When people think of diabetes, the first thing that comes to mind is food and especially the ban on sweets. Modern dietary recommendations are not so strict, they are rather complex:
- Eat a variety of foods and at least five times a day fruits and vegetables.
- Reduce fat and protein to reasonable amounts.
- Balance your carbohydrate intake according to your insulin and physical activity.
- The first and second recommendations are applicable to all people, whether they have diabetes or not. The third recommendation determines the control of dietary blood sugar. Half of the daily insulin is used to balance the carbohydrates we eat.
- Foods containing carbohydrates, fats and proteins, which are a source of energy, and many other ingredients such as vitamins, minerals, which are important for the course of life processes in the body.
- Carbohydrates in food are the ones that have the greatest impact on blood sugar levels. People with diabetes have impaired carbohydrate metabolism. The intake of carbohydrate foods causes them to have a sharp rise in blood sugar levels. But with the right choice, the rapid rise in blood sugar can be reduced. That is why nutritionists recommend taking the so-called. slow carbohydrates – they are found in whole grain breads, legumes, fruits, milk, spaghetti, potatoes. These foods slowly and moderately raise blood sugar and are suitable for diabetics. It is recommended that their intake be up to 55% of the daily ration.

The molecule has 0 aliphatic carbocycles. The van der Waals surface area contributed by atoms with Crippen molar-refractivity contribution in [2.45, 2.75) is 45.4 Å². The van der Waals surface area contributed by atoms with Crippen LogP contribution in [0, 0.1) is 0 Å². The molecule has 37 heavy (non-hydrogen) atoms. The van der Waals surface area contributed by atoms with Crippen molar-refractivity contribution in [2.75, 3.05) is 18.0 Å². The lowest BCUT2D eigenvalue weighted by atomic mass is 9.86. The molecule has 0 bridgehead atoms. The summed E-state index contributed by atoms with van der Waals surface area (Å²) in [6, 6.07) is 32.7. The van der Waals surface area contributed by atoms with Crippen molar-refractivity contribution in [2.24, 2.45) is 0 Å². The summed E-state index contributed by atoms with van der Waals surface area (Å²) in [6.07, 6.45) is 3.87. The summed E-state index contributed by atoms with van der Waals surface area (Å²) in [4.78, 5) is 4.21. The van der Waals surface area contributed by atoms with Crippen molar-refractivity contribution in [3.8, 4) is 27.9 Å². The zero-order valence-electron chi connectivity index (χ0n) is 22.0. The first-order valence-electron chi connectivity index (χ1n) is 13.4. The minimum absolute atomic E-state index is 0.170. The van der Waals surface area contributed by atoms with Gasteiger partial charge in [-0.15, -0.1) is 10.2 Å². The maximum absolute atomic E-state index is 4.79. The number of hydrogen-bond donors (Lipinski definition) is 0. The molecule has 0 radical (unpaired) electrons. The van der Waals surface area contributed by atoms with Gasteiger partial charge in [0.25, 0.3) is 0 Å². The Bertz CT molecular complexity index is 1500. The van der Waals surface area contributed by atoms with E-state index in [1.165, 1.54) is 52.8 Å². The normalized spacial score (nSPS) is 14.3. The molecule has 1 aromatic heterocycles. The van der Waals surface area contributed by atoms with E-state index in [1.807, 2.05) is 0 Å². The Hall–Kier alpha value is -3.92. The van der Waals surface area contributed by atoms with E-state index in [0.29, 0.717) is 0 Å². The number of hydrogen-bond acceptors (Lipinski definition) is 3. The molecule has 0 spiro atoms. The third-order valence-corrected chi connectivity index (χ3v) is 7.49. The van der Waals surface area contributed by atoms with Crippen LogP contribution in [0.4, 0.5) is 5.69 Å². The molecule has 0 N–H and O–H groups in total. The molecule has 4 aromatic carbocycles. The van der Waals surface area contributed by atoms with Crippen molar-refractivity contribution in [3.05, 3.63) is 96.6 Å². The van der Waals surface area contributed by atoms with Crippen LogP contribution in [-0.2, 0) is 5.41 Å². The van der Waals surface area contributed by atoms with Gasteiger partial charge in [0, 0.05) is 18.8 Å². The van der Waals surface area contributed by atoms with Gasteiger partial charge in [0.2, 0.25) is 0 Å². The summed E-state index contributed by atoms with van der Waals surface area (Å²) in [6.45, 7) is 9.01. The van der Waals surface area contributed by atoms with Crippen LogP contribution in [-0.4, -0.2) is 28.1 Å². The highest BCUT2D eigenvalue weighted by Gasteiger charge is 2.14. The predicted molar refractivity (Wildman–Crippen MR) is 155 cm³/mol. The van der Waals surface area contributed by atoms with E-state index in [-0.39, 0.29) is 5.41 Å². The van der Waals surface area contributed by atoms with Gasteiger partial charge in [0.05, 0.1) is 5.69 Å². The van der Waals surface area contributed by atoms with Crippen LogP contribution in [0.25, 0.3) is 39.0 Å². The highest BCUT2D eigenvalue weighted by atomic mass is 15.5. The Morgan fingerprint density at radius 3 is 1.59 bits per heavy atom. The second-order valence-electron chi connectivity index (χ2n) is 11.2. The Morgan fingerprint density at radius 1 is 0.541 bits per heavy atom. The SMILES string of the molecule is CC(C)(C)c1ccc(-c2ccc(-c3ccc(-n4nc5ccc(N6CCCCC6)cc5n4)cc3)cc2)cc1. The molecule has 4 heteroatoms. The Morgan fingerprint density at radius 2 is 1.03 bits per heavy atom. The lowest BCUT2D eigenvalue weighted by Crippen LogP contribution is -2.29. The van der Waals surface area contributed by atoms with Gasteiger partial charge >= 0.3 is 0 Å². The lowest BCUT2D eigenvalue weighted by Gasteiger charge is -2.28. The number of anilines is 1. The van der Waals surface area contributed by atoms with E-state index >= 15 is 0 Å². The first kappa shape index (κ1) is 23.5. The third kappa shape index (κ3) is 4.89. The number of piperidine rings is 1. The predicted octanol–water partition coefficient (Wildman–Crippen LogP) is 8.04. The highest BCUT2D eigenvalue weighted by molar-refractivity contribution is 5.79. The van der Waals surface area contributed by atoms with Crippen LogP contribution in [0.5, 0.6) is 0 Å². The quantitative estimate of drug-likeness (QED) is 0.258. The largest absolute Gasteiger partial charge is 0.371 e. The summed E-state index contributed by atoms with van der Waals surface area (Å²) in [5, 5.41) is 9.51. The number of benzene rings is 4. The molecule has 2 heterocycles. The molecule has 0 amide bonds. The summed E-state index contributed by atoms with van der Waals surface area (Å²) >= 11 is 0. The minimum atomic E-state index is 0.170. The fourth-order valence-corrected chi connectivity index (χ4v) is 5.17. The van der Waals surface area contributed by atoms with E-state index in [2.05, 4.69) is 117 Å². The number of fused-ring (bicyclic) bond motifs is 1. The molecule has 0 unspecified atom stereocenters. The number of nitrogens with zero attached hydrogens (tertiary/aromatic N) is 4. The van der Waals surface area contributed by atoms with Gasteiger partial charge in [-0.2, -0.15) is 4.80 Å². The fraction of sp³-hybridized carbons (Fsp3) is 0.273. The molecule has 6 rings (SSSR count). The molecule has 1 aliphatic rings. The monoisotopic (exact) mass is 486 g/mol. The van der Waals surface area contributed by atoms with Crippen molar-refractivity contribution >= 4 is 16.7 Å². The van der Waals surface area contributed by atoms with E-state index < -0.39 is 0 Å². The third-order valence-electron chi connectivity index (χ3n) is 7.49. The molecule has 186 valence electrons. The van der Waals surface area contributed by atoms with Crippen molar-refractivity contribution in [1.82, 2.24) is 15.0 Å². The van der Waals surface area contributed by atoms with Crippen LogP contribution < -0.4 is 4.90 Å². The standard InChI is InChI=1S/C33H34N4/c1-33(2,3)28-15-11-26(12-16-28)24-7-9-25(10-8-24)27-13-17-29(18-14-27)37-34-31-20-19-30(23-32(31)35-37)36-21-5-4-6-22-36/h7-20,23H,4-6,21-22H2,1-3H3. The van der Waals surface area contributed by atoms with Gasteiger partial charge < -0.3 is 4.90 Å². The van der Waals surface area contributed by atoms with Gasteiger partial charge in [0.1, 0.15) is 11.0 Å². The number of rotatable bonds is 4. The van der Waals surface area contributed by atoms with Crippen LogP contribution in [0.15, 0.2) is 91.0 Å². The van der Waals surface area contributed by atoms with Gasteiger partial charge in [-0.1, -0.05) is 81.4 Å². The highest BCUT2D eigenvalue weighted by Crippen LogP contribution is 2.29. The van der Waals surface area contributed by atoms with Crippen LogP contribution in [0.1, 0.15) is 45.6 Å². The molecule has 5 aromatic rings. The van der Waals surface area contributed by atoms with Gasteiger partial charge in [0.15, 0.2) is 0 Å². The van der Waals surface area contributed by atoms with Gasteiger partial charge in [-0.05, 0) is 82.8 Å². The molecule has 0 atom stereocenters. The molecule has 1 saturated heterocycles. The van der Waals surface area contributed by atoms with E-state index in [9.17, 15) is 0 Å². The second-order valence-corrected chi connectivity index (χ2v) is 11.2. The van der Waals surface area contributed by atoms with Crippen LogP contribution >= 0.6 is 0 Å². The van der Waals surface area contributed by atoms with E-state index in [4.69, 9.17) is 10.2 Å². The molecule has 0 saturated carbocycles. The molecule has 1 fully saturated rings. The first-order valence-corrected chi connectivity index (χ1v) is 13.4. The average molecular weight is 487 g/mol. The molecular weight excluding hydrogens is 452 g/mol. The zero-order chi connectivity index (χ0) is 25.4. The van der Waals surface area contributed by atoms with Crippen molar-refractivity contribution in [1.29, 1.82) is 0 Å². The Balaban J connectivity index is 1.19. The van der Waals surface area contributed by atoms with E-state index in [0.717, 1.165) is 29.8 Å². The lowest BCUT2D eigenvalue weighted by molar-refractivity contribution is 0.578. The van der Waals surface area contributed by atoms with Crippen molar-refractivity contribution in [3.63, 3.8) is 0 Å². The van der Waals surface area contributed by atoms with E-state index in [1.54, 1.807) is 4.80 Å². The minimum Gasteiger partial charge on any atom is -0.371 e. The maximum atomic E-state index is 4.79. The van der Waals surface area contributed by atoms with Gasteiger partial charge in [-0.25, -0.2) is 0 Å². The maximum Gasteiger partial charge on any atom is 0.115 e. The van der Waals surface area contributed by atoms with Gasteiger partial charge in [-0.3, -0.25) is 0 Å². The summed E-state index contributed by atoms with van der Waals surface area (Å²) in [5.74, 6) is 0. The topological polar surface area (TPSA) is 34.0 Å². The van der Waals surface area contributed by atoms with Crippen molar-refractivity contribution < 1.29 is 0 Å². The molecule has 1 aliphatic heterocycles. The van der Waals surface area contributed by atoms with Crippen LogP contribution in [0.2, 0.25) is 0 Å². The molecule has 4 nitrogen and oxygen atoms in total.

- Foods that contain the so-called. fast carbohydrates – sugar, candy, honey, can be taken only in cases of hypoglycemia or with additional exercise.
- Vegetables contain mainly cellulose, vitamins, minerals, water and practically do not raise blood sugar levels. They can be taken in unlimited quantities throughout the day.
Intake of large amounts of fat with food carries a risk of obesity, heart disease and elevated blood sugar levels afterwards. Remember that the total amount of fat in the diet should be less than 30% of the calories consumed for the day.
Protein is not essential for controlling blood sugar. Half of the protein we eat is converted into carbohydrates in a few hours. Protein is only 10-12% of total calorie intake, so they have less than 10% effect on blood sugar levels.